by Brian A. Wilkins
This day corresponds with Tuesday, August 5. For the complete list of “55 Days In Maricopa County Jail” entries, click here.
I had prepared several assignments for Walter to complete today and a de-facto script as far as what I would say to that public defender if/when I got ahold of him on the phone. I had gotten to the point where I could tell what time it was in the morning by the position of these narrow beams of sunlight that made it through to the cell each morning. 6 a.m. had come and gone and the doors had not opened yet; then 7 a.m.; then 8 a.m. I remember Mario telling me something about being on “lockdown” and I assumed (correctly) this is what was going on. Some sort of incident either happened in another cell block or something happened in this cell block that required several guards to handle. They would also “lockdown” to punish everyone when someone blatantly broke rules (though there were no written rules to speak of). This edition of “lockdown” came one day after I saw a bag of marijuana come out of a guy’s ass, so I assume people were smoking, D.O.’s smelled it, and locked the pod down. Plus the next day, “Marty” and the wood guy were gone, so I assume they “rolled them up” (moved them to different cellblocks or put them in solitary confinement) for their deeds.
Since the cell was right by the visiting rooms, I knew that even though the block was on lockdown, they were still allowing visitors. I was SO hoping “Anne” had gotten my letter and would show up to see me. I needed to see a pleasant face, a re-assuring smile, and just feel like a loved human being again. This is all I had been looking forward too since I handed that D.O. the letter to mail. The day would turn out to be one of the most depressing thus far. Not only did “Anne” not show up, but I had to lie on that bunk, only about 5 feet from my celly moving his bowels (twice), did not get clean “stripes” because of lockdown, which meant wearing the same dirty, funky clothes for two weeks. The only remedy to this is showering at least twice daily, but on “lockdown,” that opportunity is not afforded to you. At “chow” times, they opened this tiny slot in the metal doors and slide your “food” into it.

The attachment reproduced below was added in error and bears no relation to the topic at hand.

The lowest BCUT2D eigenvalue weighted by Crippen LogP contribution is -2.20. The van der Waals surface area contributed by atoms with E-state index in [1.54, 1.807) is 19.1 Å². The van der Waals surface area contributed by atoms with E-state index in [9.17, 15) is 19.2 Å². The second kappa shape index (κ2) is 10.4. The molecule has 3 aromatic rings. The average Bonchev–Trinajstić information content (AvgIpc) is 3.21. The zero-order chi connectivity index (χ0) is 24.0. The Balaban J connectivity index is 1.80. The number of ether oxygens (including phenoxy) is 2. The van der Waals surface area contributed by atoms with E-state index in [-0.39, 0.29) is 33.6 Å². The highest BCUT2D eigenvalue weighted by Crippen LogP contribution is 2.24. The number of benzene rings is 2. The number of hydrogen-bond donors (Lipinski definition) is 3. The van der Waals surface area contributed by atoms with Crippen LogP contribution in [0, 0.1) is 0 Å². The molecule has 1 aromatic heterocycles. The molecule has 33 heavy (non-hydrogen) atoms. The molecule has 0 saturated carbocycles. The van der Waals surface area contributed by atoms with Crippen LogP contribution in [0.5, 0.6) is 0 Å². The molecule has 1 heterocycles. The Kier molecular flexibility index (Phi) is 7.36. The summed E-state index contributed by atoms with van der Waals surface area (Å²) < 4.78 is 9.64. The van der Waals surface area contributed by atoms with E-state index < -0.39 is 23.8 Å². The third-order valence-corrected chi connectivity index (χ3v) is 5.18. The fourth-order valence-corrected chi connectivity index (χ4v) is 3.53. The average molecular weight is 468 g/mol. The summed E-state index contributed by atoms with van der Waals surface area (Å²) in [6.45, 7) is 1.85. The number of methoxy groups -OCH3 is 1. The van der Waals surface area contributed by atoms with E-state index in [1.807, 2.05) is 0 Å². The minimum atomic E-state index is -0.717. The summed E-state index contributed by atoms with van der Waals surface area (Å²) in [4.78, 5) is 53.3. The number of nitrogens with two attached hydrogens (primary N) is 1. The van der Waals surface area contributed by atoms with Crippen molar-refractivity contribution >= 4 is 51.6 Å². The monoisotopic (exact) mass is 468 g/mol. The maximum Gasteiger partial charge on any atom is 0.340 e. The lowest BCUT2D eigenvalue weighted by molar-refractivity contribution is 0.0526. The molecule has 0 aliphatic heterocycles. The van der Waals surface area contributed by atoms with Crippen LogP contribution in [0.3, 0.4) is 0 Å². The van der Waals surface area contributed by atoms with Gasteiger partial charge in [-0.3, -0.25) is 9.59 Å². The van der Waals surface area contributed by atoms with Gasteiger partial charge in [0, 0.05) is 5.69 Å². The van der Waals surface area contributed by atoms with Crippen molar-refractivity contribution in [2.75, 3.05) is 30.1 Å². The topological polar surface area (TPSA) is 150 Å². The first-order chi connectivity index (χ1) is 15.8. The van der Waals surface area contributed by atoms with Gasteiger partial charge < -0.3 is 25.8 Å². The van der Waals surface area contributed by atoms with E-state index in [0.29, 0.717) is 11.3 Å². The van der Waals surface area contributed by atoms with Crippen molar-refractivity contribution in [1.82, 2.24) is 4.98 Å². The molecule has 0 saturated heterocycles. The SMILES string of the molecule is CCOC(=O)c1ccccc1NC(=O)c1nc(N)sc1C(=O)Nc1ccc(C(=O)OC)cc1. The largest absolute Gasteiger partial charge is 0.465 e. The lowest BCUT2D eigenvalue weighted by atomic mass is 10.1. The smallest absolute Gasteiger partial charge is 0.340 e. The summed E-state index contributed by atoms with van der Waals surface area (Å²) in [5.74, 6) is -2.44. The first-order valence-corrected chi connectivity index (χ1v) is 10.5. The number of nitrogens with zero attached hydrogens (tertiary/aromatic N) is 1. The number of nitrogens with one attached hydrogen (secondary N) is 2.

There seemed to be an abundance of insecure, power-drunken D.O.’s that day too. Usually when head counts were done while on lockdown, as long as you put that little pink bracelet with your name and picture on it in the window, they simply looked at it and checked you off. But on this day, this incredible douche bag would walk by each cell, pound on the door like he was hammering a nail into the wall and try to get you to crack and say something to him. BOOM, BOOM, BOOM…”I NEED TO SEE YOUR FACE!!!” he’d yell. All I could do is wonder how many times that guy got de-pantsed or how many wedgies he got in high school. He was fat and goofy-looking, so I assume several.
The Rev, who was next door, tried to add some comedy to the day for everyone, yelling things like “let me out of here!! let me out of here!!” Chino kept throwing his “fishing line” towards the cell, asking me to tie Starburst and/or Sour patch Kids to it. But the reality was, when you have that much time to just lay there and think, court on Monday solely occupied my mind. I thought about “Anne” and why she hasn’t come to visit. I thought about what my life would be like if I married Bevin in the 1990s. I thought what if I just kept working at Clear Channel. None of this would have happened.
I never, EVER thought I would be in this place for this long. I would have began an online Arabic 201 class at Rio Salado College today; one of the 5 courses I still needed to graduate from ASU. Everyday an event like this passed without my participation made everything all the more painful and depressing. I started to realize several more of these would inevitably follow.